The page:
The relationship between fitness and health-related quality of life and the mediating role of self-determined motivation in overweight adolescents
Journal article, Peer reviewed, Journal article
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Original versionScandinavian Journal of Public Health 2014, 42(8):766-772 http://dx.doi.org/10.1177/1403494814550517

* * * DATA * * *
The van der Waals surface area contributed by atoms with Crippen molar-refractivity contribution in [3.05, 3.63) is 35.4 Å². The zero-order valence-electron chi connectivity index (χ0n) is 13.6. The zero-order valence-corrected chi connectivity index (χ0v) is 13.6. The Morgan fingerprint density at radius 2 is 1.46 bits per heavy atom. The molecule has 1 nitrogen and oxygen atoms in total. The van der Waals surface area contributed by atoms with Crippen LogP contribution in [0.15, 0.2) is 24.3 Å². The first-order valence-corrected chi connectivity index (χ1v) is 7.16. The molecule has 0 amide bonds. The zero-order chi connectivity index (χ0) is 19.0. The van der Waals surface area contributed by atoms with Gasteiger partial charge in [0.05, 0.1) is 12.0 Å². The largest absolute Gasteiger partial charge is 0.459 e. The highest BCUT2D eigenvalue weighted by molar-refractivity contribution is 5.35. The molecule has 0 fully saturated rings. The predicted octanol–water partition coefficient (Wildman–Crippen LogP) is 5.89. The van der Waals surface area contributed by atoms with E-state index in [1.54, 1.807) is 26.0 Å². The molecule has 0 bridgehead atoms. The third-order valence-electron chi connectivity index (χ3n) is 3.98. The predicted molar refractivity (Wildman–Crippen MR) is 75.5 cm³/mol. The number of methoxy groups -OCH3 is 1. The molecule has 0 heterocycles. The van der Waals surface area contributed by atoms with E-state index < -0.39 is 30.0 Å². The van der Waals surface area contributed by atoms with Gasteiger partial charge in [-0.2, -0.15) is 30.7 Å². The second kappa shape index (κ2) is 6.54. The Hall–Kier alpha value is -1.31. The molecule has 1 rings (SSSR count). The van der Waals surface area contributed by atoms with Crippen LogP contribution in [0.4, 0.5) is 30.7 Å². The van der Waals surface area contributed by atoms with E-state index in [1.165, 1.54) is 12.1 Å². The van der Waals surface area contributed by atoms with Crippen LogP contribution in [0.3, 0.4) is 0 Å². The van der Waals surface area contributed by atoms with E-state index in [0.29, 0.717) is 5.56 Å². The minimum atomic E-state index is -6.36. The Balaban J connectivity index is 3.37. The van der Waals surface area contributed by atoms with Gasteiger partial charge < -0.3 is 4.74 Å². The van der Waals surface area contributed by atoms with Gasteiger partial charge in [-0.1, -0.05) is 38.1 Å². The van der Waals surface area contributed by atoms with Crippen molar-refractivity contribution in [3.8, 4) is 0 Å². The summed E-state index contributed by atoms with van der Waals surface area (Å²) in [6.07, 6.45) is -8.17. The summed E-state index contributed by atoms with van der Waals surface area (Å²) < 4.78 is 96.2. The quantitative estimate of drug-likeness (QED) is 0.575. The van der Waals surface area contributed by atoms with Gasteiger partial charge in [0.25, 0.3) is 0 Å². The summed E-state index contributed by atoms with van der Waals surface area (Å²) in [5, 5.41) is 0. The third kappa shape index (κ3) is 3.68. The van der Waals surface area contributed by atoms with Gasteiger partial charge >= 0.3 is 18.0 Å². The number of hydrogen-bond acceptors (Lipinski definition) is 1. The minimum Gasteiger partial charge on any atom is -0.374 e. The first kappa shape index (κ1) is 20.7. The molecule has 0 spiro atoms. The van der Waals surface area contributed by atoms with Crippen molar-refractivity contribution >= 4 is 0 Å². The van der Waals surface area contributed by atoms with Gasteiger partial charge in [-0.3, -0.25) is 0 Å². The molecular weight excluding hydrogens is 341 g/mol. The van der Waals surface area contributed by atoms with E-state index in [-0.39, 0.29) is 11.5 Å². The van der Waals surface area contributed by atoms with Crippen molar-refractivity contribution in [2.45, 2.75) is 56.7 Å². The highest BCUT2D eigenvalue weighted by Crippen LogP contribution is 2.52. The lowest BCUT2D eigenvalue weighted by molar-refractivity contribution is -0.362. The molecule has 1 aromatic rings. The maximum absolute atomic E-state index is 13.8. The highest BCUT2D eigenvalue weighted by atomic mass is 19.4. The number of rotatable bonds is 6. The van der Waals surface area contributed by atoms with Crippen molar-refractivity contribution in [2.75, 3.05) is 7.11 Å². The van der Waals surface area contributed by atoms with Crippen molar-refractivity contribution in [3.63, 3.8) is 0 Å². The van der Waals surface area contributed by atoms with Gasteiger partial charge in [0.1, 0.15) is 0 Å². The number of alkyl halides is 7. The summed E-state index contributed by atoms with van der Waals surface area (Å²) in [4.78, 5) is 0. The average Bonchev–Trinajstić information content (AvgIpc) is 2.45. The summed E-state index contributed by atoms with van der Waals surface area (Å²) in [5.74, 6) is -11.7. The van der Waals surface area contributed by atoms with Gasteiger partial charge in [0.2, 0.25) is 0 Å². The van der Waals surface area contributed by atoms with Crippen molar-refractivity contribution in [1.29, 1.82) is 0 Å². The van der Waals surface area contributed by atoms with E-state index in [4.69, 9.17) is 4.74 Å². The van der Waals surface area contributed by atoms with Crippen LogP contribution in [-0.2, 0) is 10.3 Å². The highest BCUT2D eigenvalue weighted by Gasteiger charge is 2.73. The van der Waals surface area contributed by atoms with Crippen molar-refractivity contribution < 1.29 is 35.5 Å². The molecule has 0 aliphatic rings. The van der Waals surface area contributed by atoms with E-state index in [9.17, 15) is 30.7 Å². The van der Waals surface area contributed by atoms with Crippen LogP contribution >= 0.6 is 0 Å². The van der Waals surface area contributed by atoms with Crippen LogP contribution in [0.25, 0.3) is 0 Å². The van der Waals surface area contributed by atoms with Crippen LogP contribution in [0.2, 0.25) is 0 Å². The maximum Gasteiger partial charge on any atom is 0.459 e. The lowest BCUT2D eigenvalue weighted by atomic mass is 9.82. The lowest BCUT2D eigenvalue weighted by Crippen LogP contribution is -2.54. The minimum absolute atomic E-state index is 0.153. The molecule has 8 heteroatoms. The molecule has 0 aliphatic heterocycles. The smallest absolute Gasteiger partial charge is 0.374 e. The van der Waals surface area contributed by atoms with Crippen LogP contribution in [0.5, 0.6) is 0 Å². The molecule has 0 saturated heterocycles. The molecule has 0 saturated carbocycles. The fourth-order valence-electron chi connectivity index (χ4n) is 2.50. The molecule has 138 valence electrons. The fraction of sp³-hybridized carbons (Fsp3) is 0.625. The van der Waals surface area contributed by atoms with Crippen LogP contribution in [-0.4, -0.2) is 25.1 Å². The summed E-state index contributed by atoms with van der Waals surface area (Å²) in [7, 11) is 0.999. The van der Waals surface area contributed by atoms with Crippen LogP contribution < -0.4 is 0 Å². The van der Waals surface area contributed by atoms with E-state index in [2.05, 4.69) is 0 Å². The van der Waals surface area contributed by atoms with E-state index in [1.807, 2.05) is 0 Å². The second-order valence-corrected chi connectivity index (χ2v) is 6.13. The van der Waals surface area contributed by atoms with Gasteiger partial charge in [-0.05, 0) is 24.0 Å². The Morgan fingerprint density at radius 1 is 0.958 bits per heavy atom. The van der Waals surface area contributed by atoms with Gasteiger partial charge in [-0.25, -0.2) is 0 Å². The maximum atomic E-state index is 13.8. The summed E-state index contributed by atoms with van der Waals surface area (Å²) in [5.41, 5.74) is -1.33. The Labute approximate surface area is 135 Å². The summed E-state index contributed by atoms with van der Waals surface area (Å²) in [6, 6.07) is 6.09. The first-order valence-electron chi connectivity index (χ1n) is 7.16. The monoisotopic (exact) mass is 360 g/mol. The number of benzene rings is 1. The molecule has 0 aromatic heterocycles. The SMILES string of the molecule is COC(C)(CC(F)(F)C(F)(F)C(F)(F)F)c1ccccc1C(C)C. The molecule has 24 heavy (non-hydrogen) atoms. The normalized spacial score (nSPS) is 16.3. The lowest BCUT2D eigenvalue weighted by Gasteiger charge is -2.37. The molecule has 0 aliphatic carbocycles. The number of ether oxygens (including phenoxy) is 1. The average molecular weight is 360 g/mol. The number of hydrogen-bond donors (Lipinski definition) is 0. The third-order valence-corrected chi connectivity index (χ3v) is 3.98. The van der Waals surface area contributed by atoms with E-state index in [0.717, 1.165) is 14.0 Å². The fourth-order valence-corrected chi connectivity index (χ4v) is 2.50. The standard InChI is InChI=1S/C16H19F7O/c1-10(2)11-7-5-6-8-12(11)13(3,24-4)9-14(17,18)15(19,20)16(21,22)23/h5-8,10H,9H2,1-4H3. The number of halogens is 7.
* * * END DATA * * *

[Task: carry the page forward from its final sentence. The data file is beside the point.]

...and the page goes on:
Aim: To examine the relationship between cardiorespiratory fitness (CRF) and health-related quality of life (HRQoL) among overweight adolescents and to test whether this relationship is mediated by body image (BI) and self-determined motivation for physical activity (PA) and exercise. Methods: One hundred and twenty adolescents identified as overweight or obese were recruited through the school health service. The participants completed self-report instruments measuring HRQoL, BI and self-determined motivation for physical activity and exercise in addition to a 20 m shuttle-run test, and body mass index was calculated. Confirmatory factor analysis was conducted to evaluate the hypothesised five-dimensional structure of the Behavioural Regulation in Exercise Questionnaire-2 (BREQ-2) used to measure self-determined motivation. Associations between the study variables were explored using univariate linear regression. Mediation was tested by a multistage regression approach. Results: The five-dimensional model of BREQ-2 showed acceptable fit for the data. We revealed a statistically significant association between cardiorespiratory fitness and HRQoL (4.16 [0.3–8.02]; p < .05). CRF failed to affect BI in the first mediation equation. Hence, body image was excluded from further analyses. However, self-determined motivation proved to mediate the relationship between CRF and HRQoL. Conclusions: The results of this study suggest that the motivational mechanisms related to fitness can contribute to explain the association between CRF and HRQoL in overweight adolescents. The findings are important from a public health point of view and should be taken into account in the development of PA interventions for overweight and obese adolescents for the potential enhancement of their physical and psychosocial well-being.